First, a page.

Terry Williams, "Life Underground: Encounters with People Below the Streets of New York" (Columbia UP, 2024)


Aboveground, Manhattan’s Riverside Park provides open space for the densely populated Upper West Side. Beneath its surface run railroad tunnels, disused for decades, where over the years unhoused people have taken shelter. The sociologist Terry Williams ventured into the tunnel residents’ world, seeking to understand life on the margins and out of sight. He visited the tunnels between West Seventy-Second and West Ninety-Sixth Streets hundreds of times from 1991 to 1996, when authorities cleared them out to make way for Amtrak passenger service, and again between 2000 and 2020.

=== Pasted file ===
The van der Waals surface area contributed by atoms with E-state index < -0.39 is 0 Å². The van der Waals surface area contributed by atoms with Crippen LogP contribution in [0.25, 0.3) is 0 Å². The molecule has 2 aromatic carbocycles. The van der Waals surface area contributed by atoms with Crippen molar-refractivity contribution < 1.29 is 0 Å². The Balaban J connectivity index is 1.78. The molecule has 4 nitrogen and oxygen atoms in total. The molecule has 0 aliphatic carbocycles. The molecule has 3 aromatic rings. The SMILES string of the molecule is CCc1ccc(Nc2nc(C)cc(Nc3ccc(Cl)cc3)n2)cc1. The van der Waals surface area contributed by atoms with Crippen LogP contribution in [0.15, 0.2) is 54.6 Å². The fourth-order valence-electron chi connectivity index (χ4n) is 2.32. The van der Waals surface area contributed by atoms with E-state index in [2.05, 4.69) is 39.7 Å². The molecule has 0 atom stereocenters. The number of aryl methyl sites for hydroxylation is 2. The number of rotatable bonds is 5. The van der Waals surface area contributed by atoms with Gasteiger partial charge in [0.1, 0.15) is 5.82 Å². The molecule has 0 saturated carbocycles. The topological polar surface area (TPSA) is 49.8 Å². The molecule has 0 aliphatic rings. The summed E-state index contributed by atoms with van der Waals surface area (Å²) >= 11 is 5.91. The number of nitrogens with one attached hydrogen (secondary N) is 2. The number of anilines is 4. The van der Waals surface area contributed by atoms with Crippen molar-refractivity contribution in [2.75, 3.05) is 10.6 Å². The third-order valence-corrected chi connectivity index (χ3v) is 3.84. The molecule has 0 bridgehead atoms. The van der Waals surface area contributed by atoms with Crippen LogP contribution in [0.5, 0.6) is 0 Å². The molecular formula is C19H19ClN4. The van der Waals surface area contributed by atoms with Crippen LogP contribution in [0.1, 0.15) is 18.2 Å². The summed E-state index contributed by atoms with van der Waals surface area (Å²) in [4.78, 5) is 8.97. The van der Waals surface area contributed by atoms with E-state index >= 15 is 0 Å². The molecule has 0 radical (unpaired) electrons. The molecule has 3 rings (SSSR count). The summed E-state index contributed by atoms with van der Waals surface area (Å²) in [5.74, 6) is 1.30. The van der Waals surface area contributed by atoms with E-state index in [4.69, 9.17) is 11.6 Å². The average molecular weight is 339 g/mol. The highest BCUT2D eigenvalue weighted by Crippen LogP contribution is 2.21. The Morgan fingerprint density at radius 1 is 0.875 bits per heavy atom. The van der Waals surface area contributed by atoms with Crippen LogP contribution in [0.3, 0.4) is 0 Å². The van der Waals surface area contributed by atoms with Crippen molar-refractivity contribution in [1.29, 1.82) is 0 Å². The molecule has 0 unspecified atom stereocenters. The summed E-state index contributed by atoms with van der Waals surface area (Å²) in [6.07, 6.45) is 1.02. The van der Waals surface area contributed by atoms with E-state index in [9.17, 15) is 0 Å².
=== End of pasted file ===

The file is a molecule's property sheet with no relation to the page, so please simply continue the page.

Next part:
Life Underground: Encounters with People Below the Streets of New York (Columbia UP, 2024) explores this society below the surface and the varieties of experience among unhoused people. Bringing together anecdotal material, field observations, photographs, transcribed conversations with residents, and excerpts from personal journals, Williams provides a vivid ethnographic portrait of individual people, day-to-day activities, and the social world of the underground and their engagement with the world above, which they call “topside.” He shows how marginalized people strive to make a place for themselves amid neglect and isolation as they struggle for dignity. Featuring Williams’s distinctive ethnographic eye and deep empathy for those on the margins, Life Underground shines a unique light on a vanished subterranean community.

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Stephen Pimpare

Stephen Pimpare is Professor of Public Policy at Vermont Law and Graduate School.

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